work camps nature camps. Or working and going to the pool or that really, really big lake out front called Lake Ontario (complete with beaches, lifeguards, and cleaner water than we saw anywhere in the Mediterranean – or Virginia Beach).
[LECTURE ENDS HERE]
In an effort to reach some sort of common ground, I attempted to ascertain what comprised a good vacation – private jets and exotic locales notwithstanding.
Conclusion? There is no common ground, at least not in our little unit.
My idea of a good time is my snow-white ass parked on a stretch of pristine beach with a good book, a bucket of SPF 50 by my side. If a waiter wanders by with a tray of margaritas, so much the better. My idea of a wild and crazy time is to add headphones to that picture.
My husband loves a little bit of time on a beach but ultimately he gets twitchy and longs for some physical activity – playing frisbee, flying a kite, blasting up and down the shoreline on a jet ski. He also loves museums and churches.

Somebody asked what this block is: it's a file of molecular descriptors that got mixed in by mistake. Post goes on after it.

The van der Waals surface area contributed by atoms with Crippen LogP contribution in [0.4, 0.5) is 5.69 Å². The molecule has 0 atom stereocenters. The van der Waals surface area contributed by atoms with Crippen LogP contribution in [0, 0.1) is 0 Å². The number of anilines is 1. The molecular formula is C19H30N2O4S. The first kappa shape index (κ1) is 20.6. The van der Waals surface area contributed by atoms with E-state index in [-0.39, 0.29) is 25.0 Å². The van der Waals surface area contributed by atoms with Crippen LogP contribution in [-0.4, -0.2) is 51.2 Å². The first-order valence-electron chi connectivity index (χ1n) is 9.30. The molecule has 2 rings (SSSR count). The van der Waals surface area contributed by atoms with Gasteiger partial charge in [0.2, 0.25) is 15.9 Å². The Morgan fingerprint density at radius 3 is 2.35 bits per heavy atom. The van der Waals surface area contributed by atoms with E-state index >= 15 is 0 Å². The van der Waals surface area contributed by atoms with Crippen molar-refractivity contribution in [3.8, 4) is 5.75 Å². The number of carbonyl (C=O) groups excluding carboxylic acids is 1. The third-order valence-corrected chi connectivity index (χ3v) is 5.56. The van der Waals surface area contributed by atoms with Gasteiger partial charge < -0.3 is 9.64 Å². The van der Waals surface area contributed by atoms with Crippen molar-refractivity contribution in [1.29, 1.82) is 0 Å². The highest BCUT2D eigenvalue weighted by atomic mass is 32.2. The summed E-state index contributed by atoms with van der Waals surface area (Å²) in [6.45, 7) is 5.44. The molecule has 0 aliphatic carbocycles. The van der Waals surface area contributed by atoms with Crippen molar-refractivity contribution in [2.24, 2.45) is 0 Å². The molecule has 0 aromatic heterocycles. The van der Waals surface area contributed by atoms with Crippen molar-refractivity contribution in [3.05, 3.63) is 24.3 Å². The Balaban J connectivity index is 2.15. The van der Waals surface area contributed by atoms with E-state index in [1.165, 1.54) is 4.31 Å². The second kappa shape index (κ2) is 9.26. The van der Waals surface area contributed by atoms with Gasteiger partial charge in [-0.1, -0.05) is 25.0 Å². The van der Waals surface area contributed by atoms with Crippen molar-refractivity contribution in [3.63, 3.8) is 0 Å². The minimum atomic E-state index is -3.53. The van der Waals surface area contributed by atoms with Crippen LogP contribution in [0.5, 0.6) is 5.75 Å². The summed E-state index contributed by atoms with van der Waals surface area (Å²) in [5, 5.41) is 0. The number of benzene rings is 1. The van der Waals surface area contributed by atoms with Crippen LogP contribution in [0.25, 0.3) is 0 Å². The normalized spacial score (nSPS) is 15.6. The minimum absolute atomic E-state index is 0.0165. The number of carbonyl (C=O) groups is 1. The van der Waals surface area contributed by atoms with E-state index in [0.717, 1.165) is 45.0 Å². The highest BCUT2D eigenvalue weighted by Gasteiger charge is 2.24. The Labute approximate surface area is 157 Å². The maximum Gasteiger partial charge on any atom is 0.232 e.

The kids want to be waited on, catered to, and entertained. Location is the only thing that differentiates vacation from an ordinary day at home. My daughter loves a good pool and a beach with awesome, adrenaline-pumping sport like parasailing. She drives a mean jet ski. My son would be just fine in a cave – not spelunking but playing video games. Only occasionally would he emerge, blinking, into the light of day to sightsee. I haven’t really nailed down his favourite type of place but the Colosseum and the Coca-Cola Museum were his two faves from the last two years. A trail of chocolate would help in drawing him forth from any cave.
Are separate vacations the answer? I need copious amounts of downtime – and food/alcohol at regular intervals – or I become unbearably witchy. My husband and daughter are marathoners who can sightsee until their legs nearly drop off. My son is a wildcard – depending on his mood and the charge left on his DS.
Vacations are supposed to be relaxing – a break from the tedium of everyday life. Can this family’s vacationing future be saved?